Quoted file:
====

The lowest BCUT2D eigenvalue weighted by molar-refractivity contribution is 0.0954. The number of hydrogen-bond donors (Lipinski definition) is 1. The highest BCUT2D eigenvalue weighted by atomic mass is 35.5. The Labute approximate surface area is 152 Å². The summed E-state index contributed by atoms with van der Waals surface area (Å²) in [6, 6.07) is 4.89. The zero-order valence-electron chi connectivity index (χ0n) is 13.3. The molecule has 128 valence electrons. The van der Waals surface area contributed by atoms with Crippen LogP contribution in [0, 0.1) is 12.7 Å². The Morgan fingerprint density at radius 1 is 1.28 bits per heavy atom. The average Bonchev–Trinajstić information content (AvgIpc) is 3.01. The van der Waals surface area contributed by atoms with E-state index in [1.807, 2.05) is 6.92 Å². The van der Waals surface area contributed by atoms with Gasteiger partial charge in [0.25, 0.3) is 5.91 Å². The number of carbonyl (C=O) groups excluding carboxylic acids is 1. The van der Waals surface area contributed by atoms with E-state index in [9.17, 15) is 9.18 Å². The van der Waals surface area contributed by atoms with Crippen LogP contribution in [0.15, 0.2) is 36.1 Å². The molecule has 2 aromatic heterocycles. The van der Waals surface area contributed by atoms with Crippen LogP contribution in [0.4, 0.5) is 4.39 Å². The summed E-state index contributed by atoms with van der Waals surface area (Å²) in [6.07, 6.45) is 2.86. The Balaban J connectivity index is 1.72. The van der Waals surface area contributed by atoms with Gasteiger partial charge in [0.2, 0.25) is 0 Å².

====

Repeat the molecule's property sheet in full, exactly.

The lowest BCUT2D eigenvalue weighted by molar-refractivity contribution is 0.0954. The number of hydrogen-bond donors (Lipinski definition) is 1. The highest BCUT2D eigenvalue weighted by atomic mass is 35.5. The Labute approximate surface area is 152 Å². The summed E-state index contributed by atoms with van der Waals surface area (Å²) in [6, 6.07) is 4.89. The zero-order valence-electron chi connectivity index (χ0n) is 13.3. The molecule has 128 valence electrons. The van der Waals surface area contributed by atoms with Crippen LogP contribution in [0, 0.1) is 12.7 Å². The Morgan fingerprint density at radius 1 is 1.28 bits per heavy atom. The average Bonchev–Trinajstić information content (AvgIpc) is 3.01. The van der Waals surface area contributed by atoms with E-state index in [1.807, 2.05) is 6.92 Å². The van der Waals surface area contributed by atoms with Gasteiger partial charge in [0.25, 0.3) is 5.91 Å². The number of carbonyl (C=O) groups excluding carboxylic acids is 1. The van der Waals surface area contributed by atoms with E-state index in [9.17, 15) is 9.18 Å². The van der Waals surface area contributed by atoms with Crippen LogP contribution in [0.15, 0.2) is 36.1 Å². The molecule has 2 aromatic heterocycles. The van der Waals surface area contributed by atoms with Crippen LogP contribution in [0.4, 0.5) is 4.39 Å². The summed E-state index contributed by atoms with van der Waals surface area (Å²) in [6.07, 6.45) is 2.86. The Balaban J connectivity index is 1.72. The van der Waals surface area contributed by atoms with Gasteiger partial charge in [0.2, 0.25) is 0 Å².